BRAD BROWN: Yes, particularly not a wetsuit swim, that’s fantastic. As far as the technique stuff goes, you mentioned that coach talking about you not finishing your stroke with your left arm. Is that the way you’ve approached it? You almost zone in on one thing and try and correct that one thing? As opposed to going maybe; my catch isn’t good, and my kick’s not right and trying to fix it all in one go. Would you advise people to just hone in on one thing. Work on that in the session and then move onto the next thing.

Place the focus on one thing to improve your Ironman swim

BOB MCRAE: Yes, one at a time I think. I was one of those kids that couldn’t do jumping jacks in high school. So I need special attention. I can really only focus on one thing at a time. Also I’m a man.

BRAD BROWN: I can’t chew gum and walk at the same time Bob.

BOB MCRAE: Yes, so I like to, where there are drills, physical queues are helpful. Just work on one thing at a time really. These days I’m trying to just keep my head down because I have a tendency of looking up too much.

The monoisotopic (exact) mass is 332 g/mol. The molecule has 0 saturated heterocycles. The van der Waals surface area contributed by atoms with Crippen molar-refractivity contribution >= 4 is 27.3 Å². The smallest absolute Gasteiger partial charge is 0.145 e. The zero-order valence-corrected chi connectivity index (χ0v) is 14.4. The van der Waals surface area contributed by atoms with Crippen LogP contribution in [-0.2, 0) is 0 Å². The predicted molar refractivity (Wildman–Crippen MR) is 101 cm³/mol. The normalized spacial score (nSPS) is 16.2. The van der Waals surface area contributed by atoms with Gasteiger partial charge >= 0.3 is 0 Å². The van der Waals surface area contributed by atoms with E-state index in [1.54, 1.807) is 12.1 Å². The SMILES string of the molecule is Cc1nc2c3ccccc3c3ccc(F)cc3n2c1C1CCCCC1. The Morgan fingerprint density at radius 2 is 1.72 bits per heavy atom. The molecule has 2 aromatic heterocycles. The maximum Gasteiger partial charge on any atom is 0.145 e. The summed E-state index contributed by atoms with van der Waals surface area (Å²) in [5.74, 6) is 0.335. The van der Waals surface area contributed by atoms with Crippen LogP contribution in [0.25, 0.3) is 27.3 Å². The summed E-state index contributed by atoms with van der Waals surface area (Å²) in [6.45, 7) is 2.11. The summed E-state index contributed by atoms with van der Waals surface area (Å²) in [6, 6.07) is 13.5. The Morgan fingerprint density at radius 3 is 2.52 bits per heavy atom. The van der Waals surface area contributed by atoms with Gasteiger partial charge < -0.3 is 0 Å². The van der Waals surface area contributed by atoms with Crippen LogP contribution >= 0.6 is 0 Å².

BRAD BROWN: As far as the help is concerned, by the sounds of it you’ve got a couple of different people over time to have a look at your stroke. Would you suggest that’s the way to go or are you opening yourself up to where you are just focusing on the next thing? As opposed to having one person over time trying to sort out your swim technique.

Different perspectives are helpful in your Ironman swim

BOB MCRAE: I think it’s such a complicated thing and it’s really difficult. And everyone’s got their own bias. Different theories of how to swim properly. I think it’s helpful to get different perspectives.

Try those things out for a while, see if you’re progressing, see if it makes sense to you. And then eventually you’ll find those theories with people that will be consistent. Those are the things that you can focus on, I think. So I think a variety of perspectives is helpful.